As we have an index on the WHERE clause, the SQL Server query execution engine uses the non-clustered index to retrieve data from the table. However, the columns used in the SELECT clause are still not part of the index, and to display those columns, the engine will have to go to the base table again and retrieve those columns. This particular behavior is known as bookmark lookup or key lookup.

There are two different methods to resolve this issue. I have demonstrated both the methods together; however, it is recommended that you use any one of these methods for removing key lookup. I prefer Method 2.

Method 1: Creating non-clustered cover index.

In this method, we will create non-clustered index containing the columns, which are used in the SELECT statement, along with the column which is used in the WHERE clause.

CREATE NONCLUSTERED INDEX [IX_OneIndex_Cover] ON [dbo].[OneIndex] (
City, FirstName, ID
) ON [PRIMARY] GO

Once the above non-clustered index, which covers all the columns in query, is created, let us run the following SELECT statement and check our execution plan.

SELECT ID, FirstName
FROM OneIndex
WHERE City = 'Las Vegas'
GO

From the execution plan, we can confirm that key lookup is removed the only index seek is happening. As there is no key lookup, the SQL Server query engine does not have to go to retrieve the data from data pages and it obtains all the necessary data from index itself.

SQL SERVER - Query Optimization - Remove Bookmark Lookup - Remove RID Lookup - Remove Key Lookup keylook4

Method 2: Creating an included column non-clustered index.

Here, we will create non-clustered index that also includes the columns, which are used in the SELECT statement, along with the column used in the WHERE clause. In this method, we will use new syntax introduced in SQL Server 2005. An index with included nonkey columns can significantly improve query performance when all columns in the query are included in the index.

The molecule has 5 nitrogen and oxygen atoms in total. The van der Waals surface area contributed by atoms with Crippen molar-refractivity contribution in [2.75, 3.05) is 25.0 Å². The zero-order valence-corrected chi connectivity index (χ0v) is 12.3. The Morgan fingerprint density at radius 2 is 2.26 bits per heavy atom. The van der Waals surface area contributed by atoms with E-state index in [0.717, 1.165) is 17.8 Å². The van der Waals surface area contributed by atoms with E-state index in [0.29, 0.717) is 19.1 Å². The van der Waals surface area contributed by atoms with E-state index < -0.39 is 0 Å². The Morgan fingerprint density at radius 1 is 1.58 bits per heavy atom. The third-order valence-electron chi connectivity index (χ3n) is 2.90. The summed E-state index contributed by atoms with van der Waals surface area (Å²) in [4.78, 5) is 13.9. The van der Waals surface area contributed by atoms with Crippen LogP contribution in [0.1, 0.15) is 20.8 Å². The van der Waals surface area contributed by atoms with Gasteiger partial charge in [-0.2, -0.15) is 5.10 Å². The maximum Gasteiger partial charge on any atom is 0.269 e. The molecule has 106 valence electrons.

CREATE NONCLUSTERED INDEX [IX_OneIndex_Include] ON [dbo].[OneIndex] (
City
) INCLUDE (FirstName,ID) ON [PRIMARY] GO

From the execution plan, it is very clear that this method  also removes the key lookup as well.

SQL SERVER - Query Optimization - Remove Bookmark Lookup - Remove RID Lookup - Remove Key Lookup keylook5

In summary, Key lookup, Bookmark lookup or RID lookup reduces the performance of query, and we can improve the performance of query by using included column index or cover index.

I will cover few additional concepts related to the optimal method in another article.

Reference : Pinal Dave (https://blog.sqlauthority.com)

Related Post:

SQL SERVER – Query Optimization – Remove Bookmark Lookup – Remove RID Lookup – Remove Key Lookup

SQL SERVER – Query Optimization – Remove Bookmark Lookup – Remove RID Lookup – Remove Key Lookup – Part 2

SQL SERVER – Query Optimization – Remove Bookmark Lookup – Remove RID Lookup – Remove Key Lookup – Part 3

SELECT ID, FirstName
FROM OneIndex
WHERE City = 'Las Vegas'
GO

Solarwinds
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32 Comments. Leave new

  • Thanks Pinal for your very clear and helpful article!

    Reply
  • Thanks. This was quite informative. I tried to apply it on one of my tables. Its a partitioned table and the where clause has to go from one side of the partition to the other side to fetch all the data required.
    My query becomes something like this

    select a.*
    into ##TEST_RET
    from RETURNS_TABLE a
    join ##TEST_ID b on a.ID = b.ID and a.TODATE between b.STARTDATE and b.ENDDATE;
    This RETURNS_TABLE has partitions. I tried both covered index and include index options, but none of them seem to help. Do you have any suggestions for the partitioned tables?

    Thanks again!

    Reply
  • Thanks. This was informative.

    Reply
  • Nicely explained. Thanks.

    Reply
  • For Abhijat
    You can create Unique clustered index(UID column,Partition column) with Nonclustered COLUMNSTORE index(table columns).
    I’m using it in my DWH

    Reply
  • Thank you form such a simple and nice explanation.

    Reply